This information aims at people who have never heard of GGZ and want to get a first impression of the project. It is neither complete nor does it contain any information for developers or server hosters - please refer to the specialized guides for those topics.
There are a lot of free games available today. Many of them even provide multiplayer features such as connecting to a server, or even finding open games on a metaserver. But only a few of them offer more than that. This is where GGZ comes into play. It makes it easy to achieve network gaming integration on various aspects. Some games only use parts of the GGZ infrastructure, others use as much as possible.
The software of which GGZ consists will be described in the next chapter. It should be understood that while the project provides several games, it also provides a platform for other game developers to build on. GGZ games are currently mostly focused on board and card games, but there are no limits in what kind of game can be supported.
The first impression players get from GGZ is usually from the so-called core clients, which can be compared to chat clients with the ability to play some games. There are currently core clients for the unix command line, Gtk+, KDE and GNOME desktop environments, and SDL.
Additionally, it is possible to integrate game launching mechanisms into traditional chat or IM clients, into quick launchers and even into the games themselves.
The games come in many flavours, some of which will be described here. For each game, there is a protocol, for which several servers or clients might exist. Usually, there is one server, and then one or two clients. The clients are compatible, but their features differ. For instance, one might support single player games too, while the other one can only be played on a GGZ server. Other distinguishing properties are support for player options (displaying highscores and player lists, booting players), update of themes or levels from the internet, resuming cancelled games, spectator capabilities, configurable AI players and game replay.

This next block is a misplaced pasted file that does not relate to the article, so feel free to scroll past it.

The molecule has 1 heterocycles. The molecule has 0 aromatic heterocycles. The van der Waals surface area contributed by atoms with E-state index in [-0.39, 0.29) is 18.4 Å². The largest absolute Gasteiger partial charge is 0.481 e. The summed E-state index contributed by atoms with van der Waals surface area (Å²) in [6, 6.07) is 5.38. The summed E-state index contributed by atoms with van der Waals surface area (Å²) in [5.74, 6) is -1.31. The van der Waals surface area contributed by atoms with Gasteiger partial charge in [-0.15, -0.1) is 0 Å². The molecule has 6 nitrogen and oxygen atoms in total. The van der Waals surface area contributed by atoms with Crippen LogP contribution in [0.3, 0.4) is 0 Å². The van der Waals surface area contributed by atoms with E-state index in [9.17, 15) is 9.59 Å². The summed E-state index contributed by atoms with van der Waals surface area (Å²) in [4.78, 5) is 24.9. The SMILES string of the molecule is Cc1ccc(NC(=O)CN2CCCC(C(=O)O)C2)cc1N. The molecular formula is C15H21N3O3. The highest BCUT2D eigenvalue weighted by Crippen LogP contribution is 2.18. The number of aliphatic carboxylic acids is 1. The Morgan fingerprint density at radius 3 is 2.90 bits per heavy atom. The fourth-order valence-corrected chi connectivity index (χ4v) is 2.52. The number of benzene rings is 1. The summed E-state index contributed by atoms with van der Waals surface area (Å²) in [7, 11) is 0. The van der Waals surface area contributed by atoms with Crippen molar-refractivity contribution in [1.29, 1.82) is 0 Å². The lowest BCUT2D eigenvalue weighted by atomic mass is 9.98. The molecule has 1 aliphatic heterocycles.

Another major component is the GGZ server, its database and the web frontend, for which a reference implementation named GGZ Community is permanently available to players all around the world. A chatbot is active on the server as well and answers questions, and sometimes even likes to play a game.
Using all the software in combination, it is possible to run tournaments, organize individual matches with preferred opponents, manage teams, control player karma, and get overall good rankings and highscores.
Anyone interested in the project is encouraged to subscribe to the really low-traffic ggz-announce mailing list. Only the most important information is sent there, about twice a year. Make sure you don't miss this information!
People who just want to check out the games and community should look for packages made available for their operating system, or compile GGZ by hand based on information from the QuickStart.GGZ and README.GGZ files placed into each package.
Developers should join the ggz-dev mailing list, and talk about their plans. There are lots of projects going on, not all of them are nicely documented yet, so asking is a good way of avoiding duplicate work.
Packagers and server hosters should subscribe to the ggz-servers list, because planned updates are announced at this list, as are general administrative problems and compatibility issues.
Here are some URLs which might guide new users into the right direction.